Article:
Friday, October 12, 2007

Oliver Nelson... Milt Jackson/Thelonious Monk... Zoot Sims/Joe Pass... Albert Ayler

Oliver Nelson recorded 'Afro-American Sketches' in 1962 – a forgotten masterpiece. 'There's a yearnin''is a slow sonorous sway in 3/2, scored for an unusual orchestral combination that combines strings and french horns and tuba with the more conventional sections. Nelson states the theme on alto, his tone immediately identifiable – broad and ripe – as the ensemble wrap round him like dark velvet. Jerry Dodgion's flute pipes in a couple of times to answer the sax. This is flat out gorgeous and sad... blue beauty...

Milt Jackson recorded early on with Thelonious Monk and was one of the great interpreters of the pianist's music. Jackson's melodic and rhythmic sense never seemed to desert him throughout his career in whatever circumstances – witness (ho ho) his playing on 'Evidence,' one of those dark, sardonic Monk themes, hardly a melody but instantly recognisable in the unpredictable rhythmically displaced stabs of the notes. Monk chases Jackson with his more outre comping but the vibist is up to the challenge. The piano essays some sparklingly dissonant crunches...

Zoot Sims met up with Joe Pass in 1982 to record a laid-back duo session roduced by Norman Granz. Zoot was no ground-breaker, perhaps, but a remarkably consistent improviser throughout his career. This is the title track from the album 'Blues for Two,' a relaxed tenor bounce over Pass's comping and walking lines and melodic fragments – some technique this guy had for playing back and fore ground simultaneously. As displayed in his solo... Swinging and subtle.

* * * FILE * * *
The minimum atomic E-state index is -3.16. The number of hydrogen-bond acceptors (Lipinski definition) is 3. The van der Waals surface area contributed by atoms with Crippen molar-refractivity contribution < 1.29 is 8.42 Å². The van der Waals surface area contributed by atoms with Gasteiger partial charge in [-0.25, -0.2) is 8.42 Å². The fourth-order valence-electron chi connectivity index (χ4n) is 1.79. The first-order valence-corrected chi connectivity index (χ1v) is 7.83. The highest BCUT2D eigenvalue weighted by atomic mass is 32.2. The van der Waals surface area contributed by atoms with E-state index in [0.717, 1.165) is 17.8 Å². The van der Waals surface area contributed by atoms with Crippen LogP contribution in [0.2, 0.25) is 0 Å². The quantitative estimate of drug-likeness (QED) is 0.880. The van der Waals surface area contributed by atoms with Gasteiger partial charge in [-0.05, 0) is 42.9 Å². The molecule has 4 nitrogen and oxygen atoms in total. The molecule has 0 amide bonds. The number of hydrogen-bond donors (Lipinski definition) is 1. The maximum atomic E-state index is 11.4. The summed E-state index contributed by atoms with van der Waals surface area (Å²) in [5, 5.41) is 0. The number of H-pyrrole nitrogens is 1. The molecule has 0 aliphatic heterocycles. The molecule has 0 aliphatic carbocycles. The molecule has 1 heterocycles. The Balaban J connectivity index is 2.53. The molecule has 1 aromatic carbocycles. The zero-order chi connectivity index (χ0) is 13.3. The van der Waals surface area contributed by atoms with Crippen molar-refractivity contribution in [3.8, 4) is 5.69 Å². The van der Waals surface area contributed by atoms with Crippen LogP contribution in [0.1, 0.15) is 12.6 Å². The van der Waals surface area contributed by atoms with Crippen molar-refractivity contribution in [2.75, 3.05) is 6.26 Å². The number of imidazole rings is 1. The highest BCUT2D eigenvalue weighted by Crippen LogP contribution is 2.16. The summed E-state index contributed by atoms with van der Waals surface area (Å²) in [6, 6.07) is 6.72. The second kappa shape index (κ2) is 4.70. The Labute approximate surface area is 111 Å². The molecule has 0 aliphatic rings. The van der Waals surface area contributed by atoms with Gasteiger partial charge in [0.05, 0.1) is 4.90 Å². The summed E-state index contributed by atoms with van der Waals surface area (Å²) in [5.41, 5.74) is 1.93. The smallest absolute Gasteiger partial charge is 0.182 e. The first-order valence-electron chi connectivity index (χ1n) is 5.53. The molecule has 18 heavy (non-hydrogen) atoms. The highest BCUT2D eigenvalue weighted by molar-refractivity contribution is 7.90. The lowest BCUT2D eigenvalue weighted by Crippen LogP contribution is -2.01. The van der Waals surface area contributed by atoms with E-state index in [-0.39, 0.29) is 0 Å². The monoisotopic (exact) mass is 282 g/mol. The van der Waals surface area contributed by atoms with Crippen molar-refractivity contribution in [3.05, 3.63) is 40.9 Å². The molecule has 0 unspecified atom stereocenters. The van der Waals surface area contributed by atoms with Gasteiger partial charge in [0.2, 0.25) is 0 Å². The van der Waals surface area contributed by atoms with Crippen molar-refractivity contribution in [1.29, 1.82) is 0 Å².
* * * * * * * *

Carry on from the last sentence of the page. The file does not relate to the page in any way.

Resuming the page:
Albert Ayler had a similar broad vibrato to Oliver Nelson – except he cranked it up further – way past Sidney Bechet, even – to produce an even more heavily vocalised sound on tenor. This is Albert in his pomp – recorded live in 1964 with Sunny Murray and Gary Peacock, a squalling ride through 'Wizard.' Some superior free jazz here – and they said this man could not play? Weird... Peacock takes a good solo and Murray's cymbal work ably supports.

In the Videodrome...

Zoot plays 'My Old Flame'...

Joe Pass delivers a masterclass...

Oliver Nelson big band with Gato...

Oliver Nelson
Oliver Nelson (as) Ernie Royal, Joe Newman, Joe Wilder, Jerry Kail (t) Urbie Green, Britt Woodman, Paul Faulise (tr) Bob Ashton (ts, fl, cl) Jerry Dodgion (as, fl) Julius Watkins, Ray Alonge, Jim Buffington (fr h) Charles McCracken, Peter Makis (c) Don Butterfield (tba) Art Davis (d) Ray Barretto (perc)
There's A Yearnin'


Zoot Sims (ts) Joe Pass (g)
Blues for Two


Thelonious Monk/Milt Jackson
Thelonious Monk (p) Milt Jackson (vib) John Simmons (b) Shadow Wilson (d)


Albert Ayler
Albert Ayler (ts) Gary Peacock (b) Sonny Murray (d)



godoggo said...

Well I made this observation on another blog recently, so I'll make it here too. I think Ayler played with a pretty standard gospel sax tone. I've heard very Ayler-like sax (minus honking) coming out of local Black churches (never went inside, though; White, Jewish, irreligious, wouldn't have felt comfortable - so I'm no George Gershwin).

Rod... said...

I would say you're right about Ayler...